Music Forgotten and Remembered

Location: Merkin Concert Hall at Kaufman Center, 129 W 67th St
Tickets: $25; $15 for seniors
To order, call Naomi at 212-294-6140

Israeli-American violinist Yuval Waldman will be giving a solo recital of “Music Forgotten and Remembered” at New York’s Merkin Concert Hall on Tuesday March 29, 2011, at 8 PM. The program presents rarely performed gems composed by Eastern European Jews, many of whom perished during World War II or were silenced by Soviet repression.

Born in the Ukraine to Holocaust survivors and the Artistic Director of Music Bridges International, Waldman was able to rediscover these pieces by searching music libraries and obscure music collections in Russia, Ukraine, the Czech Republic, and Israel. They represent a wide spectrum of stylistic influences on Jewish composers: impressionistic, neoclassical, folk, and klezmer. These pieces fill an unexplored gap in early twentieth-century Jewish music repertory that fully deserves to be heard today.

“Music Forgotten and Remembered” presents the first New York performance of five of these rediscovered works:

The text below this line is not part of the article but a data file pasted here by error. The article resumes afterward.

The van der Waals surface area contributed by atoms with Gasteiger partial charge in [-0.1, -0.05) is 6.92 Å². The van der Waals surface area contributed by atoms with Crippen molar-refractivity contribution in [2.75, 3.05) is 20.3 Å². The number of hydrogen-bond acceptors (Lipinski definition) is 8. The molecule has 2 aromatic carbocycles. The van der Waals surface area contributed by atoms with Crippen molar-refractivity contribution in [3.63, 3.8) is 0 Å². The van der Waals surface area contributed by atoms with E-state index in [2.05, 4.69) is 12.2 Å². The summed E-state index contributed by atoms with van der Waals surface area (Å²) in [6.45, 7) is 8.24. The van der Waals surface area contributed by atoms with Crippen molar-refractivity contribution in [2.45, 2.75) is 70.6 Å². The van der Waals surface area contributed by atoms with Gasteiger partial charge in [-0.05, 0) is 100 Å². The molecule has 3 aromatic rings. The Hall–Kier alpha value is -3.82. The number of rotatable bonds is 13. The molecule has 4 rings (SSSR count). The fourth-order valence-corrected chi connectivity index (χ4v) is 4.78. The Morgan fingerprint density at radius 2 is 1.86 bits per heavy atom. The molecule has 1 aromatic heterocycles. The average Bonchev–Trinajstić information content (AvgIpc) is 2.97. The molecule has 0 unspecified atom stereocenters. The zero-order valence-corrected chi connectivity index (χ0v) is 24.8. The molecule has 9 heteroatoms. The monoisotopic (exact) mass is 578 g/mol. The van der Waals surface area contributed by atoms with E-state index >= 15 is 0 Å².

“Rhapsody on Moldavian Themes” (1952) was composed by Mieczyslaw Weinberg, an outstanding Russian-Jewish composer and close friend of Shostakovich, whose intervention with authorities probably kept Weinberg alive. The piece is a brilliant fantasy on Moldavian and Jewish themes.

“Lullaby,” an arrangement of a traditional Hebrew song, was composed in the Terezin concentration camp in 1943 by Gideon Klein, a young Czech-Jewish composer. Shortly after he wrote the piece, Klein was transferred to Auschwitz, where he was murdered.

“Colloque Sentimentale,” an impressionistic prelude on the poem of the same name by Paul Verlaine, was written in 1920 by Czech Jaromir Weinberger, who escaped the Nazis by emigrating to the United States, where he ended up on the music faculty at Ithaca College.

“Variations on ‘Hatikvah'” is a virtuoso violin solo written in the early 1900s by then famous, now forgotten Ukrainian klezmer violinist and composer Yehiel Goizman.

“Entrata” from Concerto da Camera (1945) is a seldom-heard master work by the Russian emigre and avant-garde composer Arthur Lourie.

Rounding out the program are two French violin masterpieces: “Sonata in A Major” for violin and piano by Cesar Franck, written for the great Belgian violinist Eugene Ysaye, and Maurice Ravel’s “Tzigane”. Mr. Waldman dedicates the performance of these pieces to his mentors Josef Gingold, who was a student of Eugene Ysaye, and Zino Francescatti, the foremost representative of violin French romantic school, who performed the “Tzigane” with Maurice Ravel.

Waldman will be assisted by Ukrainian-Israeli pianist Inesa Sinkevych, a prize winner in the Arthur Rubinstein International Competition.

A limited number of tickets has been made available to YIVO. All proceeds from their sale will benefit the YIVO Institute.
Tickets: $25; $15 for seniors
To order, call Naomi at 212-294-6140
Location: Merkin Concert Hall at Kaufman Center,
129 West 67th Street
For more information about Yuval Waldman, visit his website,